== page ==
Our GRP profiles have the same strength as steel but only 1/4 the density; for aluminium this is about half. This allows for lightweight constructions, easy handling as well as cost-efficient transport.
Strength like steel
Compared to conventional materials, glass fibre reinforced plastic has a lower weight – only a quarter of the density. But weight savings can also be achieved as an alternative to aluminium, as our glass-fibre reinforced plastics have only two-thirds the density of aluminium.
Weight saving with GRP
The low weight of the GRP profiles means that significant weight savings can be achieved in the final solution, as slimmer and lighter constructions are possible that place fewer demands on the subsoil. A simpler solution also reduces construction costs, for example for special machinery and cranes.
Easy assembly by hand
Due to their low weight, the handling of the profiles is easier. Often the entire assembly is so light that manual handling is possible. This is why glass-fibre reinforced plastic is often the first choice when the assembly site is difficult to access or when assembly must be carried out quickly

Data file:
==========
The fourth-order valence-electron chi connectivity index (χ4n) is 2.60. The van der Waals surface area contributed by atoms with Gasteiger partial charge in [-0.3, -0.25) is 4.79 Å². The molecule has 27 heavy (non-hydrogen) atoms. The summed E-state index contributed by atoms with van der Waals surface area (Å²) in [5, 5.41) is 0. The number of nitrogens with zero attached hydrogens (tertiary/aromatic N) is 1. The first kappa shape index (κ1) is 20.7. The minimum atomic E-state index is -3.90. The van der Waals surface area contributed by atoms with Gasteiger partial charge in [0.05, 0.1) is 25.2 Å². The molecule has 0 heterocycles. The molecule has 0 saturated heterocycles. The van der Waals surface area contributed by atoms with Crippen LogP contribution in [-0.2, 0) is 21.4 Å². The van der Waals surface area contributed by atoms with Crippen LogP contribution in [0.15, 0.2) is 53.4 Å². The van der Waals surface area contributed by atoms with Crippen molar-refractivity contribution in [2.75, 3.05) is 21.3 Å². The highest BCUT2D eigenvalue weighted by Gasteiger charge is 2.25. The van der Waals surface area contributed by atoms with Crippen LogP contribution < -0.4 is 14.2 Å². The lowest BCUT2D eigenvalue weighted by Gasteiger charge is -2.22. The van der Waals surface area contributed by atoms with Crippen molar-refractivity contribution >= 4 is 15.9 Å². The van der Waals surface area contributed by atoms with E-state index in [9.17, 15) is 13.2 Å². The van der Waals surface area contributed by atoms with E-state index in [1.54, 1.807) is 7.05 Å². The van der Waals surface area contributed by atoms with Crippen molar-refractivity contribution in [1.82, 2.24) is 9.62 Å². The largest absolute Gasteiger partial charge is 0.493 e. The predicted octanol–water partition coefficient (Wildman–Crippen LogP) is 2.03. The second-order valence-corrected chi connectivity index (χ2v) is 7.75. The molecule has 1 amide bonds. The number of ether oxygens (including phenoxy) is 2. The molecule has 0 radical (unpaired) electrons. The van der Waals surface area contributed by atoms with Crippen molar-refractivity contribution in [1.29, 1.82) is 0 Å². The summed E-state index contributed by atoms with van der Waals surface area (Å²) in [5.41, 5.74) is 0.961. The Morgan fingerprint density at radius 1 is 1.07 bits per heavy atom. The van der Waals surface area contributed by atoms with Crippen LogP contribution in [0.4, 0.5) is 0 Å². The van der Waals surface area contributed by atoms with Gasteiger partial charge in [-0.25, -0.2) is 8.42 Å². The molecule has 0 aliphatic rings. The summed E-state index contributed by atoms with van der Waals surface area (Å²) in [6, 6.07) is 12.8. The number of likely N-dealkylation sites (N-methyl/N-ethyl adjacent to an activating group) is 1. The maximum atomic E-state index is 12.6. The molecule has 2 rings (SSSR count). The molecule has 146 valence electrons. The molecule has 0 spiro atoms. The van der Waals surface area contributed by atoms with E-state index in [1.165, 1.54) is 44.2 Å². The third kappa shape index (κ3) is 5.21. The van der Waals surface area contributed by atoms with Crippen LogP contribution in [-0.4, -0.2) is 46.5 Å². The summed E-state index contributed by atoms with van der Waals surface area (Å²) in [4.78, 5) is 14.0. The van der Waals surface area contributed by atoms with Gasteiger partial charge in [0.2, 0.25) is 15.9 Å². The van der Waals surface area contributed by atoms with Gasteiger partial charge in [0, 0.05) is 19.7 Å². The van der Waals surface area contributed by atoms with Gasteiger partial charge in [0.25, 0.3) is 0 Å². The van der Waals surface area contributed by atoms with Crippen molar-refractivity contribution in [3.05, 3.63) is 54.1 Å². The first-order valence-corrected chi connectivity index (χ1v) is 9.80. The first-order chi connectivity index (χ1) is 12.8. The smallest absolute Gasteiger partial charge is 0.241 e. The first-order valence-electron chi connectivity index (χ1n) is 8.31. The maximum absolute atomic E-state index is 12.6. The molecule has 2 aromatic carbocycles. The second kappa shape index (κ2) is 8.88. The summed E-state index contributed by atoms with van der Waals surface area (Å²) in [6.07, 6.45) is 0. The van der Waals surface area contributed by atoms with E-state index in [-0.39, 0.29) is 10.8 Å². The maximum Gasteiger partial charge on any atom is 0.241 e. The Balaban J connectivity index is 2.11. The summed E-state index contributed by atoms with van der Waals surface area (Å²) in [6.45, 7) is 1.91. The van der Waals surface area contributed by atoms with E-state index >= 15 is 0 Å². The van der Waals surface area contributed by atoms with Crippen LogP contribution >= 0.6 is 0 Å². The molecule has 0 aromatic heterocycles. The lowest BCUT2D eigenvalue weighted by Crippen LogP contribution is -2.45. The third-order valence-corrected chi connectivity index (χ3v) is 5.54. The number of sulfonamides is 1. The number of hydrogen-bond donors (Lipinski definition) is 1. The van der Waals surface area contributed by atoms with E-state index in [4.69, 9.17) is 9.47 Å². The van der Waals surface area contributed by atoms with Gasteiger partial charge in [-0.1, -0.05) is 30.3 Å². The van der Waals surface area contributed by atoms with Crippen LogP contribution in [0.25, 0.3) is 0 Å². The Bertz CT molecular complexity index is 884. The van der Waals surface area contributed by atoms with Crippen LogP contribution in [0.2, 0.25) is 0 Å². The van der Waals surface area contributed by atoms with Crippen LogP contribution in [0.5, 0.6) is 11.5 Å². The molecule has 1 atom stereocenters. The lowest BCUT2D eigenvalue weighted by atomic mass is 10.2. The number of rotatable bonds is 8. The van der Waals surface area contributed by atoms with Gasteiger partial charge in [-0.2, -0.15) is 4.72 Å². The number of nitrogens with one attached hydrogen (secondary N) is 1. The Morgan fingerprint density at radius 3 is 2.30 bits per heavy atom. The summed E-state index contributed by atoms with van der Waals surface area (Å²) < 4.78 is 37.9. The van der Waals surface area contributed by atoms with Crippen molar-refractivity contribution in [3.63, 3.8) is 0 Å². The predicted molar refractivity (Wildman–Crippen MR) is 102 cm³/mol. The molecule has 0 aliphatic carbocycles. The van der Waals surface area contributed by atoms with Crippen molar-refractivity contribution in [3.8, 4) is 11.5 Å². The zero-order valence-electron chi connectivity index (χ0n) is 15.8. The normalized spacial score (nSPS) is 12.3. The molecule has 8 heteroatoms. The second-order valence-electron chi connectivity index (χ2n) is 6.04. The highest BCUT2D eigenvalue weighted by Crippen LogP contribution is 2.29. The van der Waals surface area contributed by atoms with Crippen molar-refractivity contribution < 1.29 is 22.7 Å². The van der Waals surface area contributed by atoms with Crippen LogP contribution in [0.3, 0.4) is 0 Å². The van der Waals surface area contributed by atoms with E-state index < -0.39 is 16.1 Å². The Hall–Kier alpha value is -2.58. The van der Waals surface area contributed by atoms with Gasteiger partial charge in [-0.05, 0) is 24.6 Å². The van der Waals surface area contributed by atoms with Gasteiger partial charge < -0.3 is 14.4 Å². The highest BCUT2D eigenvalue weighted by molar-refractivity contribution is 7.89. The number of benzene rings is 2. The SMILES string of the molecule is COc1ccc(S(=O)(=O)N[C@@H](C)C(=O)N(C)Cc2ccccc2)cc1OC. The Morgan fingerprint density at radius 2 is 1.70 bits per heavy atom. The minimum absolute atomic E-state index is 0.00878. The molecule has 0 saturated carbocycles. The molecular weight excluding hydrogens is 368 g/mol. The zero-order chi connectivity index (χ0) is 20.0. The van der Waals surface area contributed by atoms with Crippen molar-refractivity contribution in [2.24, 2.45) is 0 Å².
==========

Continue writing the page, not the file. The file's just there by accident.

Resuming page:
Glass fibre reinforced plastic
often also called glass-fibre reinforced plastic (GFRP), is a fibre-plastic composite made of a plastic and glass fibres. Thermosetting plastics (e.g. polyester resin [UP] or epoxy resin) as well as thermoplastic plastics (e.g. polyamide) come into question as a basis.
Properties and areas of application
Glass-fibre reinforced plastics are a cost-effective and yet very high-quality fibre-plastic composite. In applications subject to high mechanical stress, glass fibre-reinforced plastic is found exclusively as continuous fibres in fabrics or in UD tapes.
Compared to fibre-plastic composites made of other reinforcing fibres, glass fibre-reinforced plastic in combination with a suitable plastic matrix has high elongation at break, high elastic energy absorption, but a relatively low modulus of elasticity. Even in the fibre direction, it is lower than that of aluminium. It is therefore not suitable for components with high stiffness requirements, but it is good for leaf springs and similar components.
Glass fibre reinforced plastic has excellent corrosion behaviour even in aggressive environments. This makes it a suitable material for containers in plant construction or also for boat hulls. Since these hulls are also non-magnetic the material was used to build minesweepers as early as 1966.